In a new article published in the British Journal of General Practice, researcher and campaigner Stevie Lewis writes about her experience with antidepressant withdrawal. She points to four significant studies that she wishes her doctors had read before prescribing her antidepressants in 1996. She goes on to summarize the findings of these important studies.
Antidepressant withdrawal, which had long been denied and ignored by the psychiatric community, is at the forefront of the conversation now. Numerous official medical bodies and even prominent psychiatrists have pointed to the adverse and long-lasting effects that can occur when discontinuing antidepressants.
This has exposed biased methodologies behind much of the extant antidepressant research, with drug companies often actively suppressing placebo response rates. It has also raised serious doubts about the chemical imbalance hypothesis, so much so that many psychiatrists are now beginning to divorce themselves from it. Service user movements and voices are responsible for drawing attention to this issue and demanding changes. This article adds to those concerns by undertaking an academic analysis through a first-person narrative.
Lewis writes that while in 1996 there was already some research around withdrawal effects of antidepressants, campaigns such as Defeat Depression had successfully managed to portray it as a chemical imbalance problem. As a result, antidepressants were claimed to be safe, effective, and non-habit-forming.
She then notes that today her experience of repeatedly trying to get off antidepressants and being hounded by severe withdrawal symptoms is neither uncommon nor unknown. Moreover, the hypothesis that antidepressants can cause structural and chemical changes in the brain and result in drug dependence is gaining widespread acceptance. For example, The Royal College of Psychiatry recently released a statement about their severe and long-lasting dependence.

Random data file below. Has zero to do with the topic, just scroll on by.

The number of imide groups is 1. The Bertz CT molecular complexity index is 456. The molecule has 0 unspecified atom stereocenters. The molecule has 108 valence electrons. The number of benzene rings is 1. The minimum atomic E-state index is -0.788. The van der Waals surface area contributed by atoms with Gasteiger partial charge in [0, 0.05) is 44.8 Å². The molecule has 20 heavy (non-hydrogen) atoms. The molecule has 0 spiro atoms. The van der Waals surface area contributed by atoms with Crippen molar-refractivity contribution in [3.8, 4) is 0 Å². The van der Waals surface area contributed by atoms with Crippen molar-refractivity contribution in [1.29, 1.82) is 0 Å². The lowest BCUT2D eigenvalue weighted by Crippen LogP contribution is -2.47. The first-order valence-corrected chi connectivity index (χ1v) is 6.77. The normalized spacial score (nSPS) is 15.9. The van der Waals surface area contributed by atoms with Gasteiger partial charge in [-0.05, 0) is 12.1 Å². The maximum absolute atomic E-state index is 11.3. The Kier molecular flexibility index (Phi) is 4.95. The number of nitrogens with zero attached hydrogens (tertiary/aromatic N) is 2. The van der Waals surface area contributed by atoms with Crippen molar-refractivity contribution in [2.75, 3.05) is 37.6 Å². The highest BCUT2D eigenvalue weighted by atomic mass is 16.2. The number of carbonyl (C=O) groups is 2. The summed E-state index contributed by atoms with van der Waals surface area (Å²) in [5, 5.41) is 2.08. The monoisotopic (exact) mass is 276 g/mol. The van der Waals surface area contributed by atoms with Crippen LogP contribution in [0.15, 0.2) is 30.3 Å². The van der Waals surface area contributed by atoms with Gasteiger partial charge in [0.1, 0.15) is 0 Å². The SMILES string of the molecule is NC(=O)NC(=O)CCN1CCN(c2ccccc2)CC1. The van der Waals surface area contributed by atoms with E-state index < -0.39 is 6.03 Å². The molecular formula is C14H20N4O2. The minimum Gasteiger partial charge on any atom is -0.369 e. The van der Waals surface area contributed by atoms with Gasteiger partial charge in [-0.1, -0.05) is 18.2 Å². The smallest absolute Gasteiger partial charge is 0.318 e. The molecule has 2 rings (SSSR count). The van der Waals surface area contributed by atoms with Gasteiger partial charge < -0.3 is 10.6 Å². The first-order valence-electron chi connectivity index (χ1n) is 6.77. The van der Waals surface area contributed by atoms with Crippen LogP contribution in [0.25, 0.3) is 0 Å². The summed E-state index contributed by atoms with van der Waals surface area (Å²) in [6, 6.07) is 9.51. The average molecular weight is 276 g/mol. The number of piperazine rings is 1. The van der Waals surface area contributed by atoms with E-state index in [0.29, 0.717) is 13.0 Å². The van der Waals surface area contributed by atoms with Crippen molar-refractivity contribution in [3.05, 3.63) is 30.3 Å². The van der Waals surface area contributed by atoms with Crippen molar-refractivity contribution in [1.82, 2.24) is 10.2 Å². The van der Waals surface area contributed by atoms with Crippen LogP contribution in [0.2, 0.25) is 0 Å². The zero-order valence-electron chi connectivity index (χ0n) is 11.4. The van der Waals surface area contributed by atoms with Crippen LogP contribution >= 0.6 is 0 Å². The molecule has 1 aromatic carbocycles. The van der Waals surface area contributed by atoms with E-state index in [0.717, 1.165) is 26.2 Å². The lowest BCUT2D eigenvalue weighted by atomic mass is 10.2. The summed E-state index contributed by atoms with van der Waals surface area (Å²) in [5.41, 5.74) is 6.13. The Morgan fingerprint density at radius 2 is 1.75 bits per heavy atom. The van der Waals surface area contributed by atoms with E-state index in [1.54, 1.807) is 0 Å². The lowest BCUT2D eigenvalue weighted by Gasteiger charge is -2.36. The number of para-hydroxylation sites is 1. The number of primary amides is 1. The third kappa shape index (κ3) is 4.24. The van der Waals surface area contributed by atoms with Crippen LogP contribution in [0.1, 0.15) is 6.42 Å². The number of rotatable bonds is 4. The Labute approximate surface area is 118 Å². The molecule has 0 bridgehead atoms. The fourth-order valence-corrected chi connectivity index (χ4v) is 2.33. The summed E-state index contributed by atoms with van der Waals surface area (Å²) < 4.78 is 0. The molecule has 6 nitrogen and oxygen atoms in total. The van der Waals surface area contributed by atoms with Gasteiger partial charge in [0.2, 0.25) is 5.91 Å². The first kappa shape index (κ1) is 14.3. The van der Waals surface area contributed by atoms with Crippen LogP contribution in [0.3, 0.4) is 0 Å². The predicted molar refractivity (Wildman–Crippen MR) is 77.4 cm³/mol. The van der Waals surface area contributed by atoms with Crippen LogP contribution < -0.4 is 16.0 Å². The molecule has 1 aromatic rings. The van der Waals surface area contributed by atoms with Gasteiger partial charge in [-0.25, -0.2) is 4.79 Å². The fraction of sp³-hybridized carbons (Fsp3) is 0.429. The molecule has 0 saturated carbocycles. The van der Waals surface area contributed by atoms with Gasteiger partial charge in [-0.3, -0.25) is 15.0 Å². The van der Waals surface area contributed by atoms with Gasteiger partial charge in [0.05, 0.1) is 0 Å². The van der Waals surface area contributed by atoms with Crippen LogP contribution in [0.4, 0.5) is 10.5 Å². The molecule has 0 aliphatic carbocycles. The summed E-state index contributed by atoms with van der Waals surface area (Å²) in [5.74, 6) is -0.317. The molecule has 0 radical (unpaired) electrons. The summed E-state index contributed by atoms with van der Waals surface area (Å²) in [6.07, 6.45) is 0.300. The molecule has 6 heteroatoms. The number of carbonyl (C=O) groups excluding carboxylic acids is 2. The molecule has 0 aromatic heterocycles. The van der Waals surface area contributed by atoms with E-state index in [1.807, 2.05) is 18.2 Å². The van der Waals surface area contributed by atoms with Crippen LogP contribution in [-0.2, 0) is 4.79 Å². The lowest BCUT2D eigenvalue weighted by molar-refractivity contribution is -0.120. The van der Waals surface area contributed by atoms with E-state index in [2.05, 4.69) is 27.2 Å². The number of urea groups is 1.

Lewis provides an overview of four important studies that are essential reading for general practitioners who want to update and inform themselves of recent findings on antidepressant withdrawal. There are many reasons antidepressants are overprescribed: industry corruption, biased methodology, overprescription by general practitioners, etc. Lewis’ suggestions to general practitioners are thus of particular importance here.
The first paper is a 2019 systematic literature review by Davies and Read, which identified and analyzed 24 studies. It found that:
“More than half (56%) of people who attempt to come off antidepressants experience withdrawal effects, with nearly half (46%) of people experiencing withdrawal effects describing them as severe. For patients, it is not uncommon for the withdrawal effects to last for several weeks or months.”
Lewis writes that the NIMH has for decades underplayed how common antidepressant withdrawal is but recently has admitted to its severity and long-lasting nature.